Silt Lock in Hydraulic Systems Essay
Silt Lock in Hydraulic Systems, 488 words essay example
Silt Lock in Hydraulic Systems
Many of today's hydraulic systems employ valves of the electro-hydraulic variety. These valves allow for the rapid conversion of electrical energy to mechanical energy. However, they are also of a far more intricate construction than their older control valve counterparts. As such, they tend to be more vulnerable to damage due to solids contamination.
The size of particles that enter a system specifically, the clearance between the bore and spool in the leakage path can contribute significantly to silt-induced failures in motion. For example, silt particles below 10 microns in size can easily enter these bore-spool clearances. Should a valve be actuated and the static friction of a silt-contaminated spool increase, the result can be a hard-over or slip-stick condition. But particles are not the sole cause of these types of failures.
Additional Risk Factors
Often it's a combination of issues which contribute to silt lock in hydraulic systems. Where small particles can pass through the clearance without interference, large particles that cannot enter are moved to the side. Although this may initially indicate less of an issue, the fact is that the smaller particles are what pose the largest risk. This is because they can exhibit a higher degree of static friction than particles of a larger size.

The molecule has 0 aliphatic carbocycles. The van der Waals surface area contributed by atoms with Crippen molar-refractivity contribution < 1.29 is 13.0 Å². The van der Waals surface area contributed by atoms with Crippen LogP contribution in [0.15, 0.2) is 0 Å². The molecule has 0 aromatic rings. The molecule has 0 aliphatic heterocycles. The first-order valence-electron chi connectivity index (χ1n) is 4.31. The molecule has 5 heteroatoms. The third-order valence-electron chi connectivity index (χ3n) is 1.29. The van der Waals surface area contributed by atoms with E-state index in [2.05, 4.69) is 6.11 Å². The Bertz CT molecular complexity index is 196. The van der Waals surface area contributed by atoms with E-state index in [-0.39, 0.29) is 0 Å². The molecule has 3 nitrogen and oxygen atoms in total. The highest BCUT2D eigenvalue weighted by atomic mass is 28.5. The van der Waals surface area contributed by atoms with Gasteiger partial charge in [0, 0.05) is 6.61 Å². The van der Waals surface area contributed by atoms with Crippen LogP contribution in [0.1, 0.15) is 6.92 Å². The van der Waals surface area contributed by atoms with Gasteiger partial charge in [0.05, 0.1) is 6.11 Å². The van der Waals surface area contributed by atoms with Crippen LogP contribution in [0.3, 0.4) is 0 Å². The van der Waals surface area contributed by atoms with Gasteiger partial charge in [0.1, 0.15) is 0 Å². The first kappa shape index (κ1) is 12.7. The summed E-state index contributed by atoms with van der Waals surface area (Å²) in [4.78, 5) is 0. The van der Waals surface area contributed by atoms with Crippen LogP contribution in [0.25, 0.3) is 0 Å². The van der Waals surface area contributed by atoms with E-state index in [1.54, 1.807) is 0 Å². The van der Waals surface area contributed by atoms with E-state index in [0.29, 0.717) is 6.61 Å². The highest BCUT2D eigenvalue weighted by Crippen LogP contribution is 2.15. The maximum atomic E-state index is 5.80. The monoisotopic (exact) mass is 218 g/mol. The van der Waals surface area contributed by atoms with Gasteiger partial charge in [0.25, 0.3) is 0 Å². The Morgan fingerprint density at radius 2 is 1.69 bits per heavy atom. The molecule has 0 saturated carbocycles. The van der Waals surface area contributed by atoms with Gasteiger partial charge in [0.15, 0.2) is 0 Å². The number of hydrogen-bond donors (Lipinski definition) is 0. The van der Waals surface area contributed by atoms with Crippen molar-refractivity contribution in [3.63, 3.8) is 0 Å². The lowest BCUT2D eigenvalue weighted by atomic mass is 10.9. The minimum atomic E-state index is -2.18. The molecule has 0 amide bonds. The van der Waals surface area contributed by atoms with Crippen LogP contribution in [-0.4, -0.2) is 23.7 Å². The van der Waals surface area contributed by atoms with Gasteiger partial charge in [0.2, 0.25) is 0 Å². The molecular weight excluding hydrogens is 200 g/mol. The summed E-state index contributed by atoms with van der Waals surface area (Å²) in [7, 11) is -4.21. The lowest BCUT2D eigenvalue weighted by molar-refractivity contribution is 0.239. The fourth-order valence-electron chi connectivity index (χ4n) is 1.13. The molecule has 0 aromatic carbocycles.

Valves at Rest
Whilst many of the valves in a hydraulic system move continuously, others don't move until and unless they are required to do so. These stationary valves can expose the fluid leakage path to increasing particle amounts. If a valve is at rest for long enough, particle build-up can be enough to impede the movement of the valve, if not completely prevent it.
Should silt lock be a problem in a valve, the cause can be the resting position of the spool in the bore. Spool weight can cause varied annual clearance. This variance can be as large as submicron to 50 microns. Indeed, in this situation, it can take just a single particle to sow the seeds of silt lock. This is because it only takes one particle to lessen the clearance amount. Once this occurs, secondary particles can invade the clearance space. It is these high-volume secondary particles which provide the silt needed for high-static friction, and ultimately stick-slip or seizure to occur.
In water molecules, hydrogen bonding causes a strong enough attractive force as to mimic the clumping of wet sand. This kind of moisture can dramatically exacerbate silt lock conditions in flow paths having tight clearance.
High and Low Pressure Separation
As is commonly known, oil consistently attempts to move from high to low pressure. And it is the annular space between the bore and spool in an electro-hydraulic valve that separates high from low pressure. As well, as operating pressure increases, oil leaks through this area with higher velocity, which allows more exposure of particles to silt lands and a greater packing force.
Sludge can collect on internal surfaces, usually more